SUV and minivan sales are expected to outstrip sedans this year for the first time. Rising incomes, cheaper oil and Chinese government policies allowing more children are triggering a fundamental shift in the world’s biggest car market. That’s prompted Great Wall Motor Co. and Zhejiang Geely Holding Group to introduce upscale brands offering spacious models with the latest technologies. Though the SUVs are at least 40 percent more expensive than sedans, said Gavekal, sales of SUVs are expected to gain 22 percent this year.
Bigger and flashier is often the ride of choice, as 56 percent of Chinese consumers say one motivation for buying premium products is to show off their success, according to research firm Nielsen. The Chinese penchant for showing off is above the Asia Pacific average of 52 percent, and far higher than the 21 percent in Japan and 24 percent in Australia.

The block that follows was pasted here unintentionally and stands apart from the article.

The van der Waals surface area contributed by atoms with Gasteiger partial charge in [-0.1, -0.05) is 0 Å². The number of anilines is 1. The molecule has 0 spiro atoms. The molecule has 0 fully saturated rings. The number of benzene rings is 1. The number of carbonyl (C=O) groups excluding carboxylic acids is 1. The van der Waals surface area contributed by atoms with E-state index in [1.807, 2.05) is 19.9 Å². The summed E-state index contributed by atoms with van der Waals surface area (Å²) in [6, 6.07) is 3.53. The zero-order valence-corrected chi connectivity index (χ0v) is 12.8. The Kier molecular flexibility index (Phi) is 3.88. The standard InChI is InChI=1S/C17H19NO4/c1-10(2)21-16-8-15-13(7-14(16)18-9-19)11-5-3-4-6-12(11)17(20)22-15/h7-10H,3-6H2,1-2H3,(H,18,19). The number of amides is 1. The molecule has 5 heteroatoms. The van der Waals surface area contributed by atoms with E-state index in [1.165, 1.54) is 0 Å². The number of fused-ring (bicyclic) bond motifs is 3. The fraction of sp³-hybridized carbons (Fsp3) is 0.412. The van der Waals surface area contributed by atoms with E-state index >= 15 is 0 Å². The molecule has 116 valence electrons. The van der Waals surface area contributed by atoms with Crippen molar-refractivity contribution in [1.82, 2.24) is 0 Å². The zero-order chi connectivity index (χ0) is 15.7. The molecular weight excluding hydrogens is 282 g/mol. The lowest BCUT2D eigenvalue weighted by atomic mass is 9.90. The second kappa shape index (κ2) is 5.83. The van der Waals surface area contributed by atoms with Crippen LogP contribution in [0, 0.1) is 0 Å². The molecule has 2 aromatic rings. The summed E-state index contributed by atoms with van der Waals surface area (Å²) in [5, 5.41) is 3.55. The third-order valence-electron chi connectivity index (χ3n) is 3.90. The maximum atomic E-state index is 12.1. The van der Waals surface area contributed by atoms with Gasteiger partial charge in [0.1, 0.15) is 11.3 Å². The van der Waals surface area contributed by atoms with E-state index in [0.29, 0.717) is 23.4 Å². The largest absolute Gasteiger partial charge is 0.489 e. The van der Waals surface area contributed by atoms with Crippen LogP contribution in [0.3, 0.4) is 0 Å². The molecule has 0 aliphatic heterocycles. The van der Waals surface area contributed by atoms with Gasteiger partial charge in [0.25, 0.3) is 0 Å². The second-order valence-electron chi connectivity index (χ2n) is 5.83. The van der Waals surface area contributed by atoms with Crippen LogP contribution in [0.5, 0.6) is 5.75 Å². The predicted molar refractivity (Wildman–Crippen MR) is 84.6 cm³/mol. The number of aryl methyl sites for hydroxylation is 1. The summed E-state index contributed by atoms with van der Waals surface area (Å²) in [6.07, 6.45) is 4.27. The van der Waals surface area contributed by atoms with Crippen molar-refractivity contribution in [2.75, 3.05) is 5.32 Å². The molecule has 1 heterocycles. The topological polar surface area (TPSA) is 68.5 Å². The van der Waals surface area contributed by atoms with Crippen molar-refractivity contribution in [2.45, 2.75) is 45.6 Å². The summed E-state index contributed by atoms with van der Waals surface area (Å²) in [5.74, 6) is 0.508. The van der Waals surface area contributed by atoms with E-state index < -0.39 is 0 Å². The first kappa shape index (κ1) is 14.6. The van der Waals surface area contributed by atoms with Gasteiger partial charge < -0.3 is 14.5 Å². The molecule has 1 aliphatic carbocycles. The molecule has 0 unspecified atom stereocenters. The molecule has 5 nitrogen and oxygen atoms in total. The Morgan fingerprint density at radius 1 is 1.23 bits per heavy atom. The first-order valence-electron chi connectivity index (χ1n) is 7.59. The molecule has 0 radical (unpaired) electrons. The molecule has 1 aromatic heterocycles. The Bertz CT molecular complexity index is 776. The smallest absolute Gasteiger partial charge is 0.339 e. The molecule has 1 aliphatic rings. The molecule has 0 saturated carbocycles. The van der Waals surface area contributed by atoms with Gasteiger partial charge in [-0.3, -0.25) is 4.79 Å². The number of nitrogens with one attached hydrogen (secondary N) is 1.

Yogurt is Fast Catching Up to Milk
Health-conscious and wealthy Chinese consumers have raised their spending on a range of product categories marketed at improving the quality of life. Fifty percent or more of shoppers say they are forking out more money for groceries, clothing, entertainment, travel and dining out, according to the Nielsen Feb. 7 report, which surveyed 30,000 people worldwide.
Yogurt demand is surging due to its perceived health benefits over liquid milk, according to OC&C Strategy Consultant. “The first, basic wave is milk, now it’s going to yogurt, and usually the next phase is cheese,” Greater China partner Jack Chuang said.